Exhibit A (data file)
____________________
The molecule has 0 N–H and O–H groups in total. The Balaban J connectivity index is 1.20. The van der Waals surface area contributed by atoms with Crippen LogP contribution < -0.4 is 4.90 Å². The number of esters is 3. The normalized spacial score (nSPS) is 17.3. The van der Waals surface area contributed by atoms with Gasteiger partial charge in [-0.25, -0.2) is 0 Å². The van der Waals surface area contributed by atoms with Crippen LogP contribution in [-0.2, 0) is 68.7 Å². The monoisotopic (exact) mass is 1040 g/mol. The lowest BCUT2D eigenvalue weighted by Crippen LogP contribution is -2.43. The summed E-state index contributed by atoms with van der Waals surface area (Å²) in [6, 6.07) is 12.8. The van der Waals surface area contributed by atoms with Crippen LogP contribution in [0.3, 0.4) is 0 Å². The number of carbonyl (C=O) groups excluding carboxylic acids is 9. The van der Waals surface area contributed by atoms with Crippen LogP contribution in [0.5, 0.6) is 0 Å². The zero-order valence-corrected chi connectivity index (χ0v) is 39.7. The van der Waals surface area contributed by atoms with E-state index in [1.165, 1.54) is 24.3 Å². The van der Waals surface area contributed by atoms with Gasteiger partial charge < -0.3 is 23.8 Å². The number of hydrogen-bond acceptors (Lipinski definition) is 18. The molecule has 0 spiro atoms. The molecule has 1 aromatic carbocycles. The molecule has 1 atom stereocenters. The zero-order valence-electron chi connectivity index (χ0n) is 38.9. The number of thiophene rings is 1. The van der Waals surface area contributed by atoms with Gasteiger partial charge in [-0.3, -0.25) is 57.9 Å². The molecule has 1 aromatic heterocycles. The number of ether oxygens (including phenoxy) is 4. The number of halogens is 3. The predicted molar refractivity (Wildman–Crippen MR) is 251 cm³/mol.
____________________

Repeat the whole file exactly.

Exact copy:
The molecule has 0 N–H and O–H groups in total. The Balaban J connectivity index is 1.20. The van der Waals surface area contributed by atoms with Crippen LogP contribution < -0.4 is 4.90 Å². The number of esters is 3. The normalized spacial score (nSPS) is 17.3. The van der Waals surface area contributed by atoms with Gasteiger partial charge in [-0.25, -0.2) is 0 Å². The van der Waals surface area contributed by atoms with Crippen LogP contribution in [-0.2, 0) is 68.7 Å². The monoisotopic (exact) mass is 1040 g/mol. The lowest BCUT2D eigenvalue weighted by Crippen LogP contribution is -2.43. The summed E-state index contributed by atoms with van der Waals surface area (Å²) in [6, 6.07) is 12.8. The van der Waals surface area contributed by atoms with Crippen LogP contribution in [0.3, 0.4) is 0 Å². The number of carbonyl (C=O) groups excluding carboxylic acids is 9. The van der Waals surface area contributed by atoms with Crippen LogP contribution in [0.5, 0.6) is 0 Å². The zero-order valence-corrected chi connectivity index (χ0v) is 39.7. The van der Waals surface area contributed by atoms with E-state index in [1.165, 1.54) is 24.3 Å². The van der Waals surface area contributed by atoms with Gasteiger partial charge < -0.3 is 23.8 Å². The number of hydrogen-bond acceptors (Lipinski definition) is 18. The molecule has 0 spiro atoms. The molecule has 1 aromatic carbocycles. The molecule has 1 atom stereocenters. The zero-order valence-electron chi connectivity index (χ0n) is 38.9. The number of thiophene rings is 1. The van der Waals surface area contributed by atoms with Gasteiger partial charge in [-0.3, -0.25) is 57.9 Å². The molecule has 1 aromatic heterocycles. The number of ether oxygens (including phenoxy) is 4. The number of halogens is 3. The predicted molar refractivity (Wildman–Crippen MR) is 251 cm³/mol.